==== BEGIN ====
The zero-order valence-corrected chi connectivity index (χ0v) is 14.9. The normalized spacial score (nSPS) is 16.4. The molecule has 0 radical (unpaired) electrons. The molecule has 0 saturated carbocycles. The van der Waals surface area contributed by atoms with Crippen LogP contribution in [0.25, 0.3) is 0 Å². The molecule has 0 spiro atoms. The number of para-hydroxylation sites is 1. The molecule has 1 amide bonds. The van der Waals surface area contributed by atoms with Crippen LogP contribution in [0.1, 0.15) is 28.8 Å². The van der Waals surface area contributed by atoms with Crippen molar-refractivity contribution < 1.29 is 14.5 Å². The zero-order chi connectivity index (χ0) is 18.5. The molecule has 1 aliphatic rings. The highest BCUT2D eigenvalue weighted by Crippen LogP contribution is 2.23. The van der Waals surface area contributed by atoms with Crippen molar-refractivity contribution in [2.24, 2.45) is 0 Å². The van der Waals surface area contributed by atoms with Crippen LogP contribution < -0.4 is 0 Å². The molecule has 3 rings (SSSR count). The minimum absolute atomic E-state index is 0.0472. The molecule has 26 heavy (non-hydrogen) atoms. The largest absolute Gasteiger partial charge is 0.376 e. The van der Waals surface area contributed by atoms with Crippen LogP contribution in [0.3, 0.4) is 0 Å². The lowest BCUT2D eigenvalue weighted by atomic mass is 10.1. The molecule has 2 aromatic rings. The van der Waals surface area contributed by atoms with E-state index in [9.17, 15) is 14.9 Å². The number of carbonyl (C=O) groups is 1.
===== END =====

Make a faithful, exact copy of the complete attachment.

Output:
The zero-order valence-corrected chi connectivity index (χ0v) is 14.9. The normalized spacial score (nSPS) is 16.4. The molecule has 0 radical (unpaired) electrons. The molecule has 0 saturated carbocycles. The van der Waals surface area contributed by atoms with Crippen LogP contribution in [0.25, 0.3) is 0 Å². The molecule has 0 spiro atoms. The number of para-hydroxylation sites is 1. The molecule has 1 amide bonds. The van der Waals surface area contributed by atoms with Crippen LogP contribution in [0.1, 0.15) is 28.8 Å². The van der Waals surface area contributed by atoms with Crippen molar-refractivity contribution < 1.29 is 14.5 Å². The zero-order chi connectivity index (χ0) is 18.5. The molecule has 1 aliphatic rings. The highest BCUT2D eigenvalue weighted by Crippen LogP contribution is 2.23. The van der Waals surface area contributed by atoms with Crippen molar-refractivity contribution in [2.24, 2.45) is 0 Å². The van der Waals surface area contributed by atoms with Crippen LogP contribution < -0.4 is 0 Å². The molecule has 3 rings (SSSR count). The minimum absolute atomic E-state index is 0.0472. The molecule has 26 heavy (non-hydrogen) atoms. The largest absolute Gasteiger partial charge is 0.376 e. The van der Waals surface area contributed by atoms with Crippen LogP contribution in [0.3, 0.4) is 0 Å². The lowest BCUT2D eigenvalue weighted by atomic mass is 10.1. The molecule has 2 aromatic rings. The van der Waals surface area contributed by atoms with E-state index in [9.17, 15) is 14.9 Å². The number of carbonyl (C=O) groups is 1.